November is National Hospice & Palliative Care Month and we want to take this opportunity to recognize the incredible impact that palliative and hospice care providers have in our communities. They provide comfort and support to those who need it most, including the terminally ill and their families. They also help to minimize the impact of pain and other symptoms on patients’ quality of life.

This month allows us to take a moment and appreciate how important it is for us to support those who make sure our loved ones can spend their final days with dignity and comfort. In particular, it’s an opportunity to reflect on the fact that these providers are often underfunded and under-recognized for their critical role in patient care. The truth is, without them, many patients would not be able to receive the quality of life that they deserve.

Every year, according to the National Hospice and Palliative Care Organization, nearly 1.6 million people living with a life-limiting illness receive care from hospice and palliative care providers in this country. However, it’s also a reminder that there are still many people who need palliative care and hospice services, but aren’t receiving them. 

What if we told you that hospice care isn’t just for the dying? What if we said there’s a growing need for palliative care in our communities? 

We know many people don’t know what palliative and hospice care are, so we’re going to shed some light on what it means for patients and their families.

Hospice care is a model of care that focuses on providing comfort from the symptoms of a serious illness. It does not mean that you are dying; rather, you are living with an advanced illness for which there is no cure. Hospice aims to help you live as comfortably as possible for as long as possible. 

Hospice also supports family caregivers caring for someone at home, nursing home, or assisted living facility. Hospice care teams may include doctors, nurses, social workers, chaplains, and other specialists who help patients live as fully as possible. Hospice care can also be provided in a person’s home or any other place where they feel comfortable. In hospice care, doctors focus on controlling pain and other symptoms, not curing the disease itself.

Hospice emphasizes comfort-focused medical care rather than curative therapies: medical treatments to prolong life or cure disease. For example, hospice may include medications to control symptoms such as pain or nausea; therapies like massage or music therapy to improve quality of life; special equipment such as wheelchairs; social services like counseling; spiritual services such as prayer and bereavement support after death; and more.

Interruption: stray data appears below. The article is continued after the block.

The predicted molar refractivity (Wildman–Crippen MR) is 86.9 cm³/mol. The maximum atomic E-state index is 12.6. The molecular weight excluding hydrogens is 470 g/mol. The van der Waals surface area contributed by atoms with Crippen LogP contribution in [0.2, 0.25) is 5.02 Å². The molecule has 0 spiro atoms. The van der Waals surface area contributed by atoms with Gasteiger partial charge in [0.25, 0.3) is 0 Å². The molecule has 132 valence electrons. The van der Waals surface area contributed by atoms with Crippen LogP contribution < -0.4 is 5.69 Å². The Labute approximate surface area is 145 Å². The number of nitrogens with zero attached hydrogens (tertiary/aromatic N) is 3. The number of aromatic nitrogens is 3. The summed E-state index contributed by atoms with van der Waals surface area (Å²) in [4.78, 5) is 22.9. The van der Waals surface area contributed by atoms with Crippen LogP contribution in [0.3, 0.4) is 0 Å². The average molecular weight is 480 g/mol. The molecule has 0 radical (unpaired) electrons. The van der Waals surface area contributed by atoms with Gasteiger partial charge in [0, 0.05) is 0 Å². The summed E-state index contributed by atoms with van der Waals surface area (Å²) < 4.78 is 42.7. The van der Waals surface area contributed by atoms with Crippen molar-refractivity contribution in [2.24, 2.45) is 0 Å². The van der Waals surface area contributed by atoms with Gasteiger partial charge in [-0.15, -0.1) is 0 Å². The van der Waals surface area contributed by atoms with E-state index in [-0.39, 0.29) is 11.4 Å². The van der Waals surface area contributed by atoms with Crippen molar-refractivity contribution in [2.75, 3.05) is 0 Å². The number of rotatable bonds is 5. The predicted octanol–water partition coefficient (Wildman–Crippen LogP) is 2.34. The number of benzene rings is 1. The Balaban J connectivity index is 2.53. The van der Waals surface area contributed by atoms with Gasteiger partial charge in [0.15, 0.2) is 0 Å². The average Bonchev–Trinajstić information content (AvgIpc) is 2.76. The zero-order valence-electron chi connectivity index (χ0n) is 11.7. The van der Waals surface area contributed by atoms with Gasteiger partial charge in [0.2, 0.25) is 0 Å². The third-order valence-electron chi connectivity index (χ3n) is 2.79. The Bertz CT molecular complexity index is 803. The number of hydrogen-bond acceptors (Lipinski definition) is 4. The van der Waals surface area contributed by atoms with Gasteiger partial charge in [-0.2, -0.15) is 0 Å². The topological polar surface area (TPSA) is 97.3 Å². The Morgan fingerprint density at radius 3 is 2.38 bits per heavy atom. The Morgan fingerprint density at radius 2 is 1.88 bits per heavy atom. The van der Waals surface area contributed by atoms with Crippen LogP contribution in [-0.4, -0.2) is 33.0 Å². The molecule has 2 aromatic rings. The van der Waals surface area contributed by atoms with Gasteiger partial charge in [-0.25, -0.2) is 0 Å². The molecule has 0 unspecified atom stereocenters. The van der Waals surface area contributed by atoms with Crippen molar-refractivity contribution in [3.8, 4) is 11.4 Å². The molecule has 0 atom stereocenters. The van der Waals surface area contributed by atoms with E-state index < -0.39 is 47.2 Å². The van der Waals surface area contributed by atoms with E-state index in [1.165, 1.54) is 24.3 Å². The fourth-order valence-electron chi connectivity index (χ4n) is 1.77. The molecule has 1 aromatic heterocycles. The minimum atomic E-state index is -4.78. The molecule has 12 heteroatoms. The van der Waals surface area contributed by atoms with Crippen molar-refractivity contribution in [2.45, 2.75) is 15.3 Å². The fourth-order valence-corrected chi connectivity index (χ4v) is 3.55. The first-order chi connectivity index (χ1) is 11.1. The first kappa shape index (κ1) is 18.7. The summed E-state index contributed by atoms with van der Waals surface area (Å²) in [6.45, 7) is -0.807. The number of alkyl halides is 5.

Palliative care is focused on relieving symptoms like pain, nausea, vomiting, shortness of breath, loss of appetite, or fatigue. It also includes other services like emotional support and spiritual counseling. Patients may receive home visits from nurses, social workers, and medical professionals specializing in chronic illnesses such as diabetes or heart disease. Palliative care teams may include doctors, nurses, social workers, chaplains, and other specialists who help patients live as fully as possible while addressing their pain and other symptoms. Palliative care may also be provided in a person’s home, or anywhere they feel comfortable.

Hospice care is vital in our community because it helps people live their lives as fully as possible given any number of situations: terminal illness, chronic illness, pain management, or just having someone around to check on them every once in a while. Palliative care gives people peace of mind: knowing their needs will be met when they can no longer meet their own—even if those needs change from one day to the next (or from hour to hour). 

As we gear up for National Hospice & Palliative Care Month, here are some ways you can get involved:

  • Volunteer at your local hospice center
  • Host a fundraising event or bake sale
  • Start a change jar in your office or home
  • Donate to your favorite hospice organization

We are grateful for the compassionate people who provide these services and recognize all they do for our community. Thank you!